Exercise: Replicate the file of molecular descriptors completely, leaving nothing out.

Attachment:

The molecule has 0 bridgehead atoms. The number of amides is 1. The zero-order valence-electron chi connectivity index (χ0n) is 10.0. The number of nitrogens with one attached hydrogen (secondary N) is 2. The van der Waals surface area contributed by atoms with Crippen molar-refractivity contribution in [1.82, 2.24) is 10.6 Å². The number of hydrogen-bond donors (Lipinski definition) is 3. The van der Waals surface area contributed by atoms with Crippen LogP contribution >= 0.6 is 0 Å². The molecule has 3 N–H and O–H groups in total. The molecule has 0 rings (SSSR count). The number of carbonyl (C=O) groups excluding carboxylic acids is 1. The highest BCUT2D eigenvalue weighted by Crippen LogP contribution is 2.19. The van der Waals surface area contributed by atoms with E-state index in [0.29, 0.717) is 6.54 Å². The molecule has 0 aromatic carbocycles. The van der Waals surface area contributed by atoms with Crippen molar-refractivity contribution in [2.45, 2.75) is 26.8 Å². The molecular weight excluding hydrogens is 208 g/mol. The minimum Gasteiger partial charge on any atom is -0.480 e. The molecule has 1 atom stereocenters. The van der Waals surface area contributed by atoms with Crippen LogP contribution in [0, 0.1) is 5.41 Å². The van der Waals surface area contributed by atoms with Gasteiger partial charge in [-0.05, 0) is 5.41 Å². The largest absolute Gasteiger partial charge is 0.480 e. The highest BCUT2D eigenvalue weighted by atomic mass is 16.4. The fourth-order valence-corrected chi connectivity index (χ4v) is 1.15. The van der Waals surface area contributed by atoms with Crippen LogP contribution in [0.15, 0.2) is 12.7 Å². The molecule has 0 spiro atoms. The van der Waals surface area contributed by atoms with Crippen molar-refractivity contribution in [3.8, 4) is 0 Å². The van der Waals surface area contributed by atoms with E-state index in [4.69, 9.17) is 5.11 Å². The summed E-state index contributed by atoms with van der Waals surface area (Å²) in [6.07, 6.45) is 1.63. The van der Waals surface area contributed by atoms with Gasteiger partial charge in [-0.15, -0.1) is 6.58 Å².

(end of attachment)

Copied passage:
The molecule has 0 bridgehead atoms. The number of amides is 1. The zero-order valence-electron chi connectivity index (χ0n) is 10.0. The number of nitrogens with one attached hydrogen (secondary N) is 2. The van der Waals surface area contributed by atoms with Crippen molar-refractivity contribution in [1.82, 2.24) is 10.6 Å². The number of hydrogen-bond donors (Lipinski definition) is 3. The van der Waals surface area contributed by atoms with Crippen LogP contribution >= 0.6 is 0 Å². The molecule has 3 N–H and O–H groups in total. The molecule has 0 rings (SSSR count). The number of carbonyl (C=O) groups excluding carboxylic acids is 1. The highest BCUT2D eigenvalue weighted by Crippen LogP contribution is 2.19. The van der Waals surface area contributed by atoms with E-state index in [0.29, 0.717) is 6.54 Å². The molecule has 0 aromatic carbocycles. The van der Waals surface area contributed by atoms with Crippen molar-refractivity contribution in [2.45, 2.75) is 26.8 Å². The molecular weight excluding hydrogens is 208 g/mol. The minimum Gasteiger partial charge on any atom is -0.480 e. The molecule has 1 atom stereocenters. The van der Waals surface area contributed by atoms with Crippen LogP contribution in [0, 0.1) is 5.41 Å². The van der Waals surface area contributed by atoms with Gasteiger partial charge in [-0.05, 0) is 5.41 Å². The largest absolute Gasteiger partial charge is 0.480 e. The highest BCUT2D eigenvalue weighted by atomic mass is 16.4. The fourth-order valence-corrected chi connectivity index (χ4v) is 1.15. The van der Waals surface area contributed by atoms with Crippen LogP contribution in [0.15, 0.2) is 12.7 Å². The molecule has 0 spiro atoms. The van der Waals surface area contributed by atoms with Crippen molar-refractivity contribution in [3.8, 4) is 0 Å². The van der Waals surface area contributed by atoms with E-state index in [4.69, 9.17) is 5.11 Å². The summed E-state index contributed by atoms with van der Waals surface area (Å²) in [6.07, 6.45) is 1.63. The van der Waals surface area contributed by atoms with Gasteiger partial charge in [-0.15, -0.1) is 6.58 Å².